The One Western Everyone Loves

I grew up during TV’s golden age of westerns and I hated every minute of them.  Those were the days of three networks (four if the cloud ceiling was low enough to bring in PBS) and twenty eight hours of prime time programming every week. On the year I was born there were thirty westerns on television.  If you do the math and remember most westerns were an hour long, (except The Virginian, which was 90 minutes) you’ll realize that almost half of the shows aired during family viewing time had rifles, spurs and bonnets in every episode.  The Duke was still alive and the go-to movie actor for many dads and Lois L’Amour sold enough paperbacks to deforest a small continent.  We were flooded with westerns, inundated with the damn things and it’s probably why my friends became comic book and sci-fi fans.  We couldn’t take one more stone-faced guy blowing the black-hats away and then saying, “Shucks, twarn’t nothing, ma’am.”  It would take an incredible yarn to make us trade our phasers for a horse and a great story is what we got.  Everyone loves Lonesome Dove, and it is a western, but a western that breaks the rules.

Look at all those standard western heroes and what do you see?  Strong, silent, incorruptible white men who face the lone prairie with a horse and six-shooter that never needs reloading.  Now look at Lonesome Dove’s Hat Creek Company, the group that propels the story.  The leaders are two old guys, retired by nineteenth century progress and long past their glory days.   Augustus McCrae can be strong when the need arises but not silent; no one talks more than Gus and he prefers the idle life of whiskey, jokes, women and cards to work and cattle.  His partner Woodrow Call is closer to the stereotype but his successes are the result of endless worry, obsessive planning and avoiding the women he fears.  Call is at heart a shy man, as is his hired hand Pea Eye, and the women they encounter are forthright, a condition that makes many men seek open country.

These strong females are another departure from the standards set by Zane Grey and Owen Wister.  Clara Allen is the equal of any male in her acquaintance, including Augustus McCrae, and a much better horse trader than her husband, the nominal head of her business.  She does create a home and a family but the other female characters, Lorena Wood, Ellie Johnson and  Janey aren’t tied to traditional values or ambitions.  Each woman is driven by a defining need, whether it be vengeance, a new beginning or an old lover and any risk will be taken to achieve their ends.  If any character reaches the wordlessness of a traditional cowboy, it is Lorena Wood, driven to silence as her last shelter from the men who would use and abuse her.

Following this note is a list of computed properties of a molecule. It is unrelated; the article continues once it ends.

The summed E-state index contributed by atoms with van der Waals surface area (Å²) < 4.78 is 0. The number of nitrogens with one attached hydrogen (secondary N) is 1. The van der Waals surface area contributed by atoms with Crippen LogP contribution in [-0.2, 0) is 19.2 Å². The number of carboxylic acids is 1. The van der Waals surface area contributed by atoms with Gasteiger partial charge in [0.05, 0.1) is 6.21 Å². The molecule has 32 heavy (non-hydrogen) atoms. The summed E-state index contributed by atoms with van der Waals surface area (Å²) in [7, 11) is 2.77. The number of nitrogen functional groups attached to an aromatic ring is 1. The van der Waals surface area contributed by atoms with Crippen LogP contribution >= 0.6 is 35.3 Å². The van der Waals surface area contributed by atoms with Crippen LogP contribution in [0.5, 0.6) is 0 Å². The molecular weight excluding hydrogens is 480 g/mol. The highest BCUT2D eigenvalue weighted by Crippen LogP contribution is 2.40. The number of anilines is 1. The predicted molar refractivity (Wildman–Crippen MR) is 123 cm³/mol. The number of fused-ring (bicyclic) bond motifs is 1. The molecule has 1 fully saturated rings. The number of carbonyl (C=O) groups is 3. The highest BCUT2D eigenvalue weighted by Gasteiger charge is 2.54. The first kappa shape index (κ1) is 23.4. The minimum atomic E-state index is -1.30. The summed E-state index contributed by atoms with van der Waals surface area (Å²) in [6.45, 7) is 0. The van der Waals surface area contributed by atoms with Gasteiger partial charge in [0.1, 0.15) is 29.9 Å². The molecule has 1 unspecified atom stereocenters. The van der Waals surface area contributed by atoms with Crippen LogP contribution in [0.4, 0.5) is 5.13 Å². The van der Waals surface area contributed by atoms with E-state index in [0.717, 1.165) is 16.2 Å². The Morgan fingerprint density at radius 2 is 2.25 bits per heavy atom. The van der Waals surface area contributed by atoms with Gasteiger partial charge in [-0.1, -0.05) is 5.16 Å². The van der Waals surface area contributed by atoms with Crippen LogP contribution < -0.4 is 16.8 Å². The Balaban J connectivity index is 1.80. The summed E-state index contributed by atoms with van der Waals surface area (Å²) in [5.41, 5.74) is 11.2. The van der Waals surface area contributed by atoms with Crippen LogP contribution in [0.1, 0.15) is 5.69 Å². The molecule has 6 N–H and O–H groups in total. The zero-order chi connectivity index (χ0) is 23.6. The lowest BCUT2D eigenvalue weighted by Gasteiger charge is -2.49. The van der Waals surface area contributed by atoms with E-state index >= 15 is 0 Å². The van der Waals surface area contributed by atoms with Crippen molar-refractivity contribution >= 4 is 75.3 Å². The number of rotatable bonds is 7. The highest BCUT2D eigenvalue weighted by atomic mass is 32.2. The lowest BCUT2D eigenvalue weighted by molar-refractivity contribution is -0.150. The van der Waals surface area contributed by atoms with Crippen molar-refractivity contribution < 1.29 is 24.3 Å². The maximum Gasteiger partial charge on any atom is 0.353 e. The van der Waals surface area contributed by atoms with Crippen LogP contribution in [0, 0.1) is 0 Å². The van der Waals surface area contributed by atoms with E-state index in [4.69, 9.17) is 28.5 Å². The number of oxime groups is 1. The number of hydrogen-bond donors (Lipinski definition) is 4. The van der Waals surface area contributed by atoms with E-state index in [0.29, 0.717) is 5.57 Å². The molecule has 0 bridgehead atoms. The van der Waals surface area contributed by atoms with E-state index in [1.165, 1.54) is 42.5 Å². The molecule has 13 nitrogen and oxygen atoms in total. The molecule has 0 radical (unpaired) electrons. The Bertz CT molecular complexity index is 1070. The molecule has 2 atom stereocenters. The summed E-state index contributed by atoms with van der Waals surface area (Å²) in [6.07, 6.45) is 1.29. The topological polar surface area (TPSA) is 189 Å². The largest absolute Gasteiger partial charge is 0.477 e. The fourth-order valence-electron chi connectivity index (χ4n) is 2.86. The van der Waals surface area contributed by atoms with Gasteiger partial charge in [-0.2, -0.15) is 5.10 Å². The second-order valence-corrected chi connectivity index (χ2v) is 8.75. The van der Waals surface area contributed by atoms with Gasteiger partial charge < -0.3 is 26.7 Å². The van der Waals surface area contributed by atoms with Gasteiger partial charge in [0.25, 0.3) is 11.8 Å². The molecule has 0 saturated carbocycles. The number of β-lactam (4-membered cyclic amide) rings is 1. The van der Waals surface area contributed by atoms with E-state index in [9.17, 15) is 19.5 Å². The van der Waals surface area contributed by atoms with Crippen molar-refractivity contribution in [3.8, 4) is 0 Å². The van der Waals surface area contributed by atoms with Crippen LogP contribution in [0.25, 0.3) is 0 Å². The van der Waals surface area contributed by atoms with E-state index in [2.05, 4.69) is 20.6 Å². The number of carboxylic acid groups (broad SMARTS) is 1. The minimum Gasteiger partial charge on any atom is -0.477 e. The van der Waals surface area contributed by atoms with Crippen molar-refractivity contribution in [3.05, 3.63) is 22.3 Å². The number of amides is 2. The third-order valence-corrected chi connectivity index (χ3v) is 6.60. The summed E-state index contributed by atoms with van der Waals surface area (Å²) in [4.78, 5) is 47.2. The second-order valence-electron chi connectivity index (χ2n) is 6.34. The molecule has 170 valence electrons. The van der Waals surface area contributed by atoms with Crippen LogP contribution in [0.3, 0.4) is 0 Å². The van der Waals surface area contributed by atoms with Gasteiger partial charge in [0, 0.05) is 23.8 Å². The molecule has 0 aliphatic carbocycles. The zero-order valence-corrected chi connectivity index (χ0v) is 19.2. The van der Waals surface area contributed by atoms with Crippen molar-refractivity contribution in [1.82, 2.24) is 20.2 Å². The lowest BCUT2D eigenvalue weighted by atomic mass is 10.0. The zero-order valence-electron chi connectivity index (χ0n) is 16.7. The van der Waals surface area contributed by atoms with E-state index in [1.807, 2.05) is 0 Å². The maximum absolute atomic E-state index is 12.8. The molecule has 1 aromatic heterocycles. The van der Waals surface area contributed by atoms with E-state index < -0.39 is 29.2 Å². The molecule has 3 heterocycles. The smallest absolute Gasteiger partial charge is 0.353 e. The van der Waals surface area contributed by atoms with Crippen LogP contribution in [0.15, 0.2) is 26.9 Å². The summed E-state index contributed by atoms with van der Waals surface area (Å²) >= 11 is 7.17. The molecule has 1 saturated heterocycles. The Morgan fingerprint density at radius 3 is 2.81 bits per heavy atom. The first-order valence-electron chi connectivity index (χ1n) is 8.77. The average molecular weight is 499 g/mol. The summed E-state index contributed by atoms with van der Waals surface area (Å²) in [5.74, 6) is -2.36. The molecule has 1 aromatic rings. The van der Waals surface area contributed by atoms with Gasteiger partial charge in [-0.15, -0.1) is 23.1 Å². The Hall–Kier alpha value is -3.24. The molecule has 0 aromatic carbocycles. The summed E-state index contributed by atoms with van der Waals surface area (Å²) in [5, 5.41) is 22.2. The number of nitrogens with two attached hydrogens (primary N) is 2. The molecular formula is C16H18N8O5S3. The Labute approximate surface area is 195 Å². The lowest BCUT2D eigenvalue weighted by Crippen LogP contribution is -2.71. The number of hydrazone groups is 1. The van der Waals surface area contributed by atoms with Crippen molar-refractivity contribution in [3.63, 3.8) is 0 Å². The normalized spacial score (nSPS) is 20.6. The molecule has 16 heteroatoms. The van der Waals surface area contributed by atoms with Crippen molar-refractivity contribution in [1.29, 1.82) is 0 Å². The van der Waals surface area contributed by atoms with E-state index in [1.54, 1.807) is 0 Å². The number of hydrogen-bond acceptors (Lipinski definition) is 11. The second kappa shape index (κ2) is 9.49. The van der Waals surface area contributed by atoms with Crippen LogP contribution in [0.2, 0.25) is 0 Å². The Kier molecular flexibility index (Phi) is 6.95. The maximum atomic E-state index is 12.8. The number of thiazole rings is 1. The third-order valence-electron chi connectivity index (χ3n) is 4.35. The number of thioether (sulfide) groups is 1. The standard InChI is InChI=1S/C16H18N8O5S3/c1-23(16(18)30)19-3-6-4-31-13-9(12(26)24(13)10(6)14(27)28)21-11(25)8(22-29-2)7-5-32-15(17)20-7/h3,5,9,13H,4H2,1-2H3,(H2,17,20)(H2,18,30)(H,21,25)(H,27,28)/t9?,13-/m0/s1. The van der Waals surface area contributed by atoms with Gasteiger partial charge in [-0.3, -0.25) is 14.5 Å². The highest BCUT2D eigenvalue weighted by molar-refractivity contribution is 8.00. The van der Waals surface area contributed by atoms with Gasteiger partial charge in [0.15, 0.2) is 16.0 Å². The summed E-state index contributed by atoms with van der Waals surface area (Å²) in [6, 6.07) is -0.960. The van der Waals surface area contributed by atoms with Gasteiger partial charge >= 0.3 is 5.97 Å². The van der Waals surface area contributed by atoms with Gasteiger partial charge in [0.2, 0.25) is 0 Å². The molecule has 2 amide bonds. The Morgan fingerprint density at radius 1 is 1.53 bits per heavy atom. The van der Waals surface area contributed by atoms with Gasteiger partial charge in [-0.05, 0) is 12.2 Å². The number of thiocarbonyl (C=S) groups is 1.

Traditional westerns divided humanity into racial groups and assigned character traits accordingly so when children played Cowboys and Indians, no one wanted to be an Indian.  (Hispanics and black people weren’t even mentioned).  Lonesome Dove shows a world of good and bad people, some strong, some weak, some wicked and some kind but the characters are not defined by their background.  Dan Suggs is a sociopath and a serial killer and so is Blue Duck.  It doesn’t matter that one is the son of a Comanche and the other is Caucasian; what matters is what they do to others.  Jake Spoon ‘s weak character is his undoing, and Josh Deets holds the respect of others because of his strengths.  Ethnic background doesn’t matter nor formal education in this world.  What matters is how someone chooses to live.

Some books leave me satisfied with a story well told and I close the covers and smile. I’m sad when other tales have ended and I return to this world with a sigh.  Lonesome Dove  left me unable to return at all.  My emotions were so high the first time I finished the book, it felt like a part of me had been amputated when I closed the back cover.  I wandered into the living room, blinking at the light and full of thoughts about McCrae, Po Campo and the other members of the Hat Creek Cattle Company.  The world seemed out of balance and harsh with no story left to read and all of the characters gone.  These people were too vivid, too rich and real to die or be put away on pages and I couldn’t bear the thought of them gone.  I went back to the bedroom, re-opened the book and began the story again.  After fifteen pages, I could put the novel down, satisfied that the denizens of Lonesome Dove were alive and had a lifetime of adventures before them.  Then my life could go on.

I was raised in the West and grew up hating Westerns which gave my folks reason for pause.  But I love good books, stories so wonderful they burst from the pages and transcend their genres and that’s why I love Lonesome Dove.  If you haven’t read it, I envy the adventure you can find but take some advice from a fan.  Finish the book when you have time to open and re-start the novel again.  You won’t want this story to end.

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